It was, in its way, Arsenal's own golden generation, and is likely to be the last localised group the club ever produces with such success, given the nature of modern recruiting from all over the world. Martin Keown, the one survivor in the first-team squad all these years later, can still name most of the team that did battle together in the South-East Counties' League, then the Football Combination, before winning, well, not their Spurs, but their Gun flashes: "There was me and Tony Adams at centre-half, Gus Caesar right-back and Michael Thomas left-back, David Rocastle and Martin Hayes in midfield, plus Niall Quinn and Paul Merson, who was still a schoolboy."
The boys of '66, they might even have been called, since most were born in that rarest of years for English football. These days they are scattered to the winds - Rocastle, tragically, not even of this earth - yet Keown, the warrior-defender, is still going strong at 37.
"Martin was never part of the gang," Adams has said, "but it paid off for him, because he was very dedicated and he made it, whereas some of the gang did not." Judging by the tales of all-nighters and three-day benders that decorate their respective life stories, the wonder is that Adams and Quinn lasted even half as long as they did. Keown eschewed the drinking culture prevalent at Highbury, and that strength of character explains why his name will be somewhere on the teamsheet at Old Trafford today.
Perhaps a stubborn streak came into it too; the sort of attitude that, according to Adams "led to a fight in training once a week" and then caused him to leave the club shortly before his 20th birthday, having just broken into the first team. Quinn, knowing which side his bread was buttered, settled for a new contract at the munificent rate of an extra £7 per week, but Keown was not having that and, 19 or not, was prepared to make his case forcibly in the manager's office.
"It was a difficult time for the club," he recalled in more emollient mood on Friday. "Don Howe had just resigned, George [Graham] had arrived and a lot of players were out of contract. I wasn't happy and kind of stormed out. But the rest signed up, so maybe I helped them."
A £200,000 transfer to Aston Villa was quickly arranged, which he regretted long before they were relegated that season. But, characteristically, he knuckled down under one of his favourite managers, Graham Taylor, chalking it up as a "growing-up experience", and did the same after moving on to Everton a couple of years later. There he flourished under Howard Kendall and was rewarded - belatedly, he felt - with the first of 43 England caps and a place at the 1992 European Championship finals.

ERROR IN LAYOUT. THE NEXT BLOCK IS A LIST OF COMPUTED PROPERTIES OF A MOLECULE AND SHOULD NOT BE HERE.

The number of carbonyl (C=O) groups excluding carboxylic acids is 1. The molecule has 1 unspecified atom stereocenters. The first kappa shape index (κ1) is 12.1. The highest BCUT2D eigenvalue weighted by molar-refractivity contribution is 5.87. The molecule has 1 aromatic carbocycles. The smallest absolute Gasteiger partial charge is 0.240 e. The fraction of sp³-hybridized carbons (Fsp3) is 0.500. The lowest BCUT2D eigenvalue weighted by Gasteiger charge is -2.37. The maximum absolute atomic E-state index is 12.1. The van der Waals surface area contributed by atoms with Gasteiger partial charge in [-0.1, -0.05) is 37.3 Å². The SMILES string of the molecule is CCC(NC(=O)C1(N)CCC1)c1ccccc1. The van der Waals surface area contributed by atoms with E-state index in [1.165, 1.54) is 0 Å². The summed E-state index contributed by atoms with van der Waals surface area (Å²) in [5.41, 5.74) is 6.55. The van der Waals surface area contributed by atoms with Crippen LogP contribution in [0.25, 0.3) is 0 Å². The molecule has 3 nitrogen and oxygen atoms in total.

Numerous encounters for both clubs against Arsenal offered opportunities to score a point or three verbally as well as on the pitch, but these were resisted: "I was offered a lot of money to rubbish the club but refused, partly because I felt that one day I might go back." And so it turned out, as early as 1993, when Graham had to pay Everton £2m, 10 times as much as Arsenal had received for him seven years earlier.
Ten years on, Keown is still there, having won two Doubles - which could easily have become three last season - as well as going to two World Cups without kicking a ball. As recently as this summer he was still in Sven Goran Eriksson's thoughts, and squad, and many feel he should have started more than one match for Arsenal this season.
"I played at Manchester City three weeks ago and thoroughly enjoyed it, but that seems a long time ago. To be honest, I expected not to play the other night [against Internazionale]. I got injured during the pre-season and that opened the door for other people, which to be fair is something I've benefited from in the past." So he sat in the Highbury dug-out, torn between sympathy for Sol Campbell and Kolo Touré and admiration for Inter.
"I didn't think the defence did an awful lot wrong," was his generous assessment. "It was one of those nights. I was one who witnessed the last time something like that happened, when Spartak Moscow came [in 1982, winning 5-2]. When two big heavyweights meet, that sort of thing can happen. Maybe it'll be a wake-up call for us." And so to Old Trafford and another heavyweight championship this afternoon.
Whether or not Campbell decides to play following his recent bereavement, and well as Touré has done in his first extended run, Keown deserves a chance to renew hostilities with Ruud van Nistelrooy (last December's cost him a £5,000 fine). But at 37 and on a one-year contract, even taking each game as it comes counts as forward planning these days: "I don't really look beyond each day. I have to look at it intelligently - the gaffer's planning for the future."
Experience and intelligence mark him out as coaching or management material, though in the current climate of bookmakers' sacking lists, it is easy to see why a quieter life would appeal to any sensible old pro who has looked after his money. "I don't really know. The nearer it comes, the more I'm undecided. If I'm free of pain and injury, I don't expect this to be my last season, but I'm going to take a breath and think carefully. You don't know if the game still wants you, or if you still want the game. And I might be kidding myself that I could still do a bit lower down [the divisions], give something back. People don't realise it's the long coach rides and overnight stays, among other things, that finish you in the end. And if I was to go into coaching or management, I'd want to do it with the same commitment as playing."
That would be one committed manager, as Van Nistelrooy and company might be reminded this afternoon.Reuse content